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So, We have a wifi router in our bedroom and in there we get speeds of 36 Mbps. In the lounge, we have the extender and that extender means we get a full signal in the other side of the house, but even when the signal is showing full, we're now only getting speeds of 5 Mbps. This is consistent regardless of device.

What's going wrong?

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    Does the extender theoretically support anything faster? Which band does it use? In other words, can the extender be the limit?
    – Aganju
    Commented Sep 1, 2016 at 11:57
  • In the description of the extender it says it supports "Transfer speed: N300." Commented Sep 1, 2016 at 12:39
  • Can you give us the brand and model of the extender? How is the extender connected, WiFi or Ethernet? What is the signal strength the extender is getting from the router? If it is WiFi, it is likely suffering the same poor signal issue the devices suffered without the extender.
    – CharlieRB
    Commented Sep 1, 2016 at 13:41
  • Yes, it's a Belkin N300 WiFi Range Extender. It's connected by WiFi. Not sure how to check it's signal but can try tonight. Commented Sep 1, 2016 at 13:51
  • A Wi-Fi range extender is going to top out at a maximum of half, but probably a quarter, of the direct Wi-Fi speed. This is because Wi-Fi is a shared medium, and a Wi-Fi device cannot both send and receive at the same time. Wi-Fi devices must also yield to other devices on the same frequency, even if the other devices are not in the same network (think about your router, extender, hosts, a neighbor's Wi-Fi router and hosts, and/or Bluetooth devices).
    – Ron Maupin
    Commented Sep 3, 2016 at 2:19

3 Answers 3

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Some time has passed since the initial question was asked, but I'm not thrilled with the answers here.

You say you are getting a 36mbps speed in the bedroom, where the router is, and only getting a 5mbps speed in the lounge, where the repeater is.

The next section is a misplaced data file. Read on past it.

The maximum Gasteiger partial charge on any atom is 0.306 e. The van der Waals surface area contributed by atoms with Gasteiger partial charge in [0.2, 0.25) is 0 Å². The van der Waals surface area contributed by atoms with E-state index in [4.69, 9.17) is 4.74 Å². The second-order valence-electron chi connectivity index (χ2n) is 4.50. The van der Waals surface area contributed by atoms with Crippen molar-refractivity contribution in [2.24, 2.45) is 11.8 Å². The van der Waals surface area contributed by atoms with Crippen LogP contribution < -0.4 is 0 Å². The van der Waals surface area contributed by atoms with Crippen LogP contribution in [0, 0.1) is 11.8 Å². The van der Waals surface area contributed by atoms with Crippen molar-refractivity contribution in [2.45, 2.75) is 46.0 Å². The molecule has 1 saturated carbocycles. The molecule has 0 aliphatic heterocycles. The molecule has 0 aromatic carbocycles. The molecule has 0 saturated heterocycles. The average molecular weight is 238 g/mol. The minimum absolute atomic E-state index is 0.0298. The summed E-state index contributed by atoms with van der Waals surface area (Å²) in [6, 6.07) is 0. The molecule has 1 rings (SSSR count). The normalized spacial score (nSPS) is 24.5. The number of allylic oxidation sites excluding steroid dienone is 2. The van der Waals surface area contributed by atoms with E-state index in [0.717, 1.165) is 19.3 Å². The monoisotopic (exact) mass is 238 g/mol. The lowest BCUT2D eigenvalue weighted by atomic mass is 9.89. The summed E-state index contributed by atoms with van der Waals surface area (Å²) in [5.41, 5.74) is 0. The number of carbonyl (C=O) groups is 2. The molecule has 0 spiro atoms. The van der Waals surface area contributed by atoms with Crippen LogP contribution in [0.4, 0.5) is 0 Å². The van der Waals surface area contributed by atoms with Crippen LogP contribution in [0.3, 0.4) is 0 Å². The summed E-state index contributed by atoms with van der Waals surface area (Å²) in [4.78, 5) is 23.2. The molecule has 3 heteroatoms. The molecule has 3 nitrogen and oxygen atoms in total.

Assuming that there is no interference from other devices, and there is a relatively clear path between the router and the repeater:

What you could do to improve this situation is put the repeater halfway between the lounge and the bedroom. When you connect your device from the lounge, you should get a better transfer speed.

Why? Because the speed of the transfer drops in an exponential manner the further the repeater and router get away from each other. By keeping the repeater a shorter hop from the router, and then your device a shorter hop from the repeater, you keep the signal stronger along the whole path, rather than having a weaker/exponentially slower signal between the router the device.

Hope this helps even though some time has passed.

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Belkin has a decent support page about this: http://www.belkin.com/us/support-article?articleNum=42276

I'm not sure that range extender can actually go any faster, but the two things I'd try first from that support page are:

  1. Check the channels as mentioned in the Interference section. Especially make sure that they are not the same as your router. Interference can really slow down the transfer rates. (Microwaves are terrible at that!)
  2. See if there is a firmware upgrade. Even if your range extender is new, the firmware could be outdated and they may have made significant improvements.

That being said, Wifi extenders will always be slower than the actual router. This is because:

  1. The wifi extender has to split its bandwidth between interacting with the router and interacting with the clients. This means you're starting with only 1/2 of the bandwidth.
  2. The wifi extender is likely to be much less powerful in terms of processing speed than your "real" router.

There are a few better options if you have range issues in your home:

  1. If possible, move the router to a more central location in your home. If it is near an outside wall, you'll be broadcasting a good chunk of your signal outside your house.
  2. If your home is really big enough to need a second access point, you'll be better off using a second wireless router in access point mode rather than going with a range extender.
  3. If you can get a network cable from your router to your access point or range extender, you can avoid the automatic loss of 1/2 of your bandwidth that goes along with the wifi to wifi extension.
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Wireless networks are also susceptible to obstructions that may lead to low signal. Oftentimes, the signal gets reflected, refracted, or absorbed by the obstruction.

Common sources of interference are:

Neighboring wireless networks Microwave ovens 2.4 GHz cordless telephones Bluetooth® devices Wireless baby monitors

To solve the problem, change the channel and SSID on your access point or router. Preferred channels to use are 1, 6, 9 and 11 since they're considered as non-overlapping channels. Read more..

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